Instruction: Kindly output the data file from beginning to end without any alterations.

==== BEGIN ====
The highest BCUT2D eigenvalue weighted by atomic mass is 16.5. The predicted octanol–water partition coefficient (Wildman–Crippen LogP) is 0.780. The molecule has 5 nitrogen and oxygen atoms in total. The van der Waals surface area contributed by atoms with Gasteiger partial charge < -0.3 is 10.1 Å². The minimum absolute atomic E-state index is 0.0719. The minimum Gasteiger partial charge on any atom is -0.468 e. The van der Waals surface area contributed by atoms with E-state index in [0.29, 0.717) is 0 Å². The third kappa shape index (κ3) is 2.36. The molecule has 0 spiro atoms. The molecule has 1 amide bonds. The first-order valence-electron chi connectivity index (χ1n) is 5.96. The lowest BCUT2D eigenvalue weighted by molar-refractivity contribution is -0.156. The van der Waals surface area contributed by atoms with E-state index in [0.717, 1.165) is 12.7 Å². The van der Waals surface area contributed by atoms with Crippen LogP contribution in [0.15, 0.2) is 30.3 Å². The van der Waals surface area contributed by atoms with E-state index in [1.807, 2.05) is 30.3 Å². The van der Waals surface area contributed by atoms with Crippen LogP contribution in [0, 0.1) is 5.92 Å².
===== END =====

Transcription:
The highest BCUT2D eigenvalue weighted by atomic mass is 16.5. The predicted octanol–water partition coefficient (Wildman–Crippen LogP) is 0.780. The molecule has 5 nitrogen and oxygen atoms in total. The van der Waals surface area contributed by atoms with Gasteiger partial charge < -0.3 is 10.1 Å². The minimum absolute atomic E-state index is 0.0719. The minimum Gasteiger partial charge on any atom is -0.468 e. The van der Waals surface area contributed by atoms with E-state index in [0.29, 0.717) is 0 Å². The third kappa shape index (κ3) is 2.36. The molecule has 0 spiro atoms. The molecule has 1 amide bonds. The first-order valence-electron chi connectivity index (χ1n) is 5.96. The lowest BCUT2D eigenvalue weighted by molar-refractivity contribution is -0.156. The van der Waals surface area contributed by atoms with E-state index in [0.717, 1.165) is 12.7 Å². The van der Waals surface area contributed by atoms with Crippen LogP contribution in [0.15, 0.2) is 30.3 Å². The van der Waals surface area contributed by atoms with E-state index in [1.807, 2.05) is 30.3 Å². The van der Waals surface area contributed by atoms with Crippen LogP contribution in [0, 0.1) is 5.92 Å².